Boys basketball: Spartans' final push not enough

Boys basketball: Spartans' final push not enough


Boys basketball: Spartans' final push not enough



The 10th-ranked Wilmington Christian Warriors (5-1, 3-0 Diamond State) earned equal parts hard-earned win and lesson Friday night against St. Mark’s (2-1). Let a team hang in long enough, and they just might get you in the end.

Maintaining control throughout the game, the Warriors hung on through a barrage of clutch Spartan plays in the final minutes, winning 47-44.

“I was extremely worried,” Wilmington Christian coach DaQuan Gibson said. “We’re generally a lot more disciplined, a lot more focused than that. I think some guys got lost in the moment a little bit, and that’s easy to understand. This is a big game.”

Lanky 6-foot-4 Nathan Hickman led all scorers with 27 points. The game’s ending was familiar to him.

“It reminded [me] too much of last year,” the Warriors senior said. “It came down to the wire. They hit a 3 to send it into overtime, and we ended up losing a tough one. I think this win is going to help us out a lot.”

St. Mark’s Michael Williams’ strong low post spin move pulled the team within five at 43-38.

Spartans senior Keith Hicklin got the crowd amped after banking a 3 to make it 45-41 with 42 seconds to go. The senior capitalized off a one-and-one miss, racing the length of the court before making a twisting 3-pointer to pull within one.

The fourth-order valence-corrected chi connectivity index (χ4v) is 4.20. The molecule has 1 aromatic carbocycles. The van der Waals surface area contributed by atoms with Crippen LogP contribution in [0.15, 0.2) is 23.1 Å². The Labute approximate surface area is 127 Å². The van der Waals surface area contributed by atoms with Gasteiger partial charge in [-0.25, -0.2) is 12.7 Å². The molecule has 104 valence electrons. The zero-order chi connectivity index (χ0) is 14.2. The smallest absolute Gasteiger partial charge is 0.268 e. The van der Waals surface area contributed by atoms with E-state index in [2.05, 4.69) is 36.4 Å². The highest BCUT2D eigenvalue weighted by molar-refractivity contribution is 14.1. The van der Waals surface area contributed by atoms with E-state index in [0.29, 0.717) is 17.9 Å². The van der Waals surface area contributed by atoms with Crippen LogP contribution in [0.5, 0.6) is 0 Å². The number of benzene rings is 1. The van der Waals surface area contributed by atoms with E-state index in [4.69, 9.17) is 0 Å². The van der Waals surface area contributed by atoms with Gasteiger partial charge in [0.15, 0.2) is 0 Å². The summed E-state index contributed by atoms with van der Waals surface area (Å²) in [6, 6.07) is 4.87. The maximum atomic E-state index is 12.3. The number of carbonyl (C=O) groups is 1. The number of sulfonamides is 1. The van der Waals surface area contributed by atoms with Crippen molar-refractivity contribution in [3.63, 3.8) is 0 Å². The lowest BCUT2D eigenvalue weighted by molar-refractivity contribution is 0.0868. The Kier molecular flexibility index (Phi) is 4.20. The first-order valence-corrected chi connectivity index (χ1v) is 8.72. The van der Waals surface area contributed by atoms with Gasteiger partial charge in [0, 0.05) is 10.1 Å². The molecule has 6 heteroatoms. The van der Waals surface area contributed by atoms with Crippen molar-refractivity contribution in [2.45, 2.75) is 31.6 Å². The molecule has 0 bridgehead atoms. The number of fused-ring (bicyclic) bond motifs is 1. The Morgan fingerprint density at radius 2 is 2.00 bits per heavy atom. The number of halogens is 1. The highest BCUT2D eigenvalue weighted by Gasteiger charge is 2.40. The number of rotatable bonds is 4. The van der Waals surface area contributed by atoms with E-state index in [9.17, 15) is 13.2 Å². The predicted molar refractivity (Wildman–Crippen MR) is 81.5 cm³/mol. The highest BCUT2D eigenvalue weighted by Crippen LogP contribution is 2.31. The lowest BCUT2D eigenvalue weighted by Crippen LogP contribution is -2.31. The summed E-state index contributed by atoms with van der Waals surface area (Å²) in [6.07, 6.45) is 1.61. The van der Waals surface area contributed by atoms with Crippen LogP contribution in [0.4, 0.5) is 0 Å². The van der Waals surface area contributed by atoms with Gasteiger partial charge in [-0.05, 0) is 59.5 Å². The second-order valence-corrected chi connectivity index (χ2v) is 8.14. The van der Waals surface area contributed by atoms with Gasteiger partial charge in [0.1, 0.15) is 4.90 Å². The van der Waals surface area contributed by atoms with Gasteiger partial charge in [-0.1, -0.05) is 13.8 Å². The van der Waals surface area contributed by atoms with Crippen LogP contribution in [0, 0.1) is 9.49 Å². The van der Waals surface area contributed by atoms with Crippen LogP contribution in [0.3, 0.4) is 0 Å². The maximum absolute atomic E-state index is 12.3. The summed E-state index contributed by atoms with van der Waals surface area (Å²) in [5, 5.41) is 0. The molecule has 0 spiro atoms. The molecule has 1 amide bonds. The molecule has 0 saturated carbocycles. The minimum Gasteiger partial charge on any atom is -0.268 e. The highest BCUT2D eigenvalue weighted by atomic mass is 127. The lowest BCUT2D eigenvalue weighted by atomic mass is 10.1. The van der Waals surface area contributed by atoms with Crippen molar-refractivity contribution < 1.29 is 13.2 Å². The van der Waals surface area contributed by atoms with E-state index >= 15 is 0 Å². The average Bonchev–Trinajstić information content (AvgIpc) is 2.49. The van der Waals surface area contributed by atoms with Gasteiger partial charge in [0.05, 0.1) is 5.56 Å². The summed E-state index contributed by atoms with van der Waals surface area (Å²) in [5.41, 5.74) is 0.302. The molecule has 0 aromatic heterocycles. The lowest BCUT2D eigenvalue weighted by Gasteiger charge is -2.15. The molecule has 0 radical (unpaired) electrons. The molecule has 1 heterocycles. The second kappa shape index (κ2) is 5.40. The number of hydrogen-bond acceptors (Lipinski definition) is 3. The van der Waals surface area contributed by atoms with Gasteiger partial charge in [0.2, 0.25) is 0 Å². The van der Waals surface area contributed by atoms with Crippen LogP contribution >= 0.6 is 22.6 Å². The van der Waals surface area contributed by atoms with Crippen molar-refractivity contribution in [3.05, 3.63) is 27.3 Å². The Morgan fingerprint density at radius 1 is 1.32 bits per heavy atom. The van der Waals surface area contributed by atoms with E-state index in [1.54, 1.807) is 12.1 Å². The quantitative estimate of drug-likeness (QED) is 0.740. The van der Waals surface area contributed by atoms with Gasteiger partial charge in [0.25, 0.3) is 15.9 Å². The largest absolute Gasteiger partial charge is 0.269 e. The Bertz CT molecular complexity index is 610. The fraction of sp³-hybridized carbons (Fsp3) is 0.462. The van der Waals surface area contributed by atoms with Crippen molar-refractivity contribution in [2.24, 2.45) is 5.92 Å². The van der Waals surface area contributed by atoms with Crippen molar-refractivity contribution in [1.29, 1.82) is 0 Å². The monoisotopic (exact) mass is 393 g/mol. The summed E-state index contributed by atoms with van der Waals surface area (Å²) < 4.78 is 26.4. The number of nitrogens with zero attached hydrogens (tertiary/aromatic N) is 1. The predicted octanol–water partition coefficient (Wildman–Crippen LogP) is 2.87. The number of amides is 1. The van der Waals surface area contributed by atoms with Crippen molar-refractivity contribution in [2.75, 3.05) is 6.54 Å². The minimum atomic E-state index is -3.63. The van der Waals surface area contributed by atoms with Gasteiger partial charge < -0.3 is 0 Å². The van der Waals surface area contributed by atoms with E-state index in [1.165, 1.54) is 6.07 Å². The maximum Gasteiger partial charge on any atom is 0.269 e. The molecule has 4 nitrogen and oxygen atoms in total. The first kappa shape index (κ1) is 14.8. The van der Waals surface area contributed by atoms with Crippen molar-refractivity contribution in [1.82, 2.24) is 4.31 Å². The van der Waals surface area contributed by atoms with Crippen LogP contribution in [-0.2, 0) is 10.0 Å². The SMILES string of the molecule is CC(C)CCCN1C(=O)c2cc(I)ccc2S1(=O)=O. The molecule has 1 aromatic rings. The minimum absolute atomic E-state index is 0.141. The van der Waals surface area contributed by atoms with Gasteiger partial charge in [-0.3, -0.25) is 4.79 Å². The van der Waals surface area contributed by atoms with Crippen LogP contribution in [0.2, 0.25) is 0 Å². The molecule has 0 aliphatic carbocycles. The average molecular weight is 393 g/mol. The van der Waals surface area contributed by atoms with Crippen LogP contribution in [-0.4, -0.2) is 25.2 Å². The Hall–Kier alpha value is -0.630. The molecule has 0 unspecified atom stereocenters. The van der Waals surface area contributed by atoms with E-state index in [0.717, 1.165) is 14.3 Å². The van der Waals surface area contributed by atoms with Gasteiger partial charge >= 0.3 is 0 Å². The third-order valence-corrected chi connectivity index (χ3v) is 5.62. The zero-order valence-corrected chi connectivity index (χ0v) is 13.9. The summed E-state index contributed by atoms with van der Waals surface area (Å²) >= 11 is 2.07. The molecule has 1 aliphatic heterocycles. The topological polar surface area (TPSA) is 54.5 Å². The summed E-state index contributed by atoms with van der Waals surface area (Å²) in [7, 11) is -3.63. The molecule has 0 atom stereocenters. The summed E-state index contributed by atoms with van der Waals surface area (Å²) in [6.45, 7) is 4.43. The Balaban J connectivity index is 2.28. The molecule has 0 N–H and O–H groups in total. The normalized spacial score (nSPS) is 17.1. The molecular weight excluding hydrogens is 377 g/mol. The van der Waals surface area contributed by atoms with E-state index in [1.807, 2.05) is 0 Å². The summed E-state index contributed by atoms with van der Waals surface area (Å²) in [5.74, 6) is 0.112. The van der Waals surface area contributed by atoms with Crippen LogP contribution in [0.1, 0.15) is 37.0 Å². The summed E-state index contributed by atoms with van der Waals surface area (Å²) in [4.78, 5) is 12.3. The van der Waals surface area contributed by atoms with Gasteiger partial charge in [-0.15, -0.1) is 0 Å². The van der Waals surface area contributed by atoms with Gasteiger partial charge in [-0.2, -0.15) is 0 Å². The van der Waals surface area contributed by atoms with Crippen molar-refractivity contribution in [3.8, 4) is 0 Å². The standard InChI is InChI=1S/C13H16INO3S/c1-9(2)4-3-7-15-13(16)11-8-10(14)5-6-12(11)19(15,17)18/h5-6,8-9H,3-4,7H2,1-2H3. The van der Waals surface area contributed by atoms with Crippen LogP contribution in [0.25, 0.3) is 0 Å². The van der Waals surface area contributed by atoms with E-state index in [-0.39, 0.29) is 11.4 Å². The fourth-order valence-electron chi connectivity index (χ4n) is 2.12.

Alec Vasquez-Ciarrocchi got loose for a wide-open layup on the next possession, forcing the Spartans to hurry a shot. After the Warriors missed a one-and-one, St. Mark’s missed a desperation 3.

The game got off to sluggish play on both ends as the Warriors went into the locker room up 22-11.

Hickman showcased his versatility in the third period, shooting from the perimeter and displaying a smooth mid-range game. The Spartans got a boost from Williams, who contributed seven of his 13 total points to keep the squad alive heading into the fourth quarter.

In his fourth varsity season, Hickman has yet to play past the first round of the DIAA tournament.

“Games like this – these were the games we weren’t winning last year and the year before when we got knocked out of the first round,” he said. “I think toughing this one out is really going to help.”


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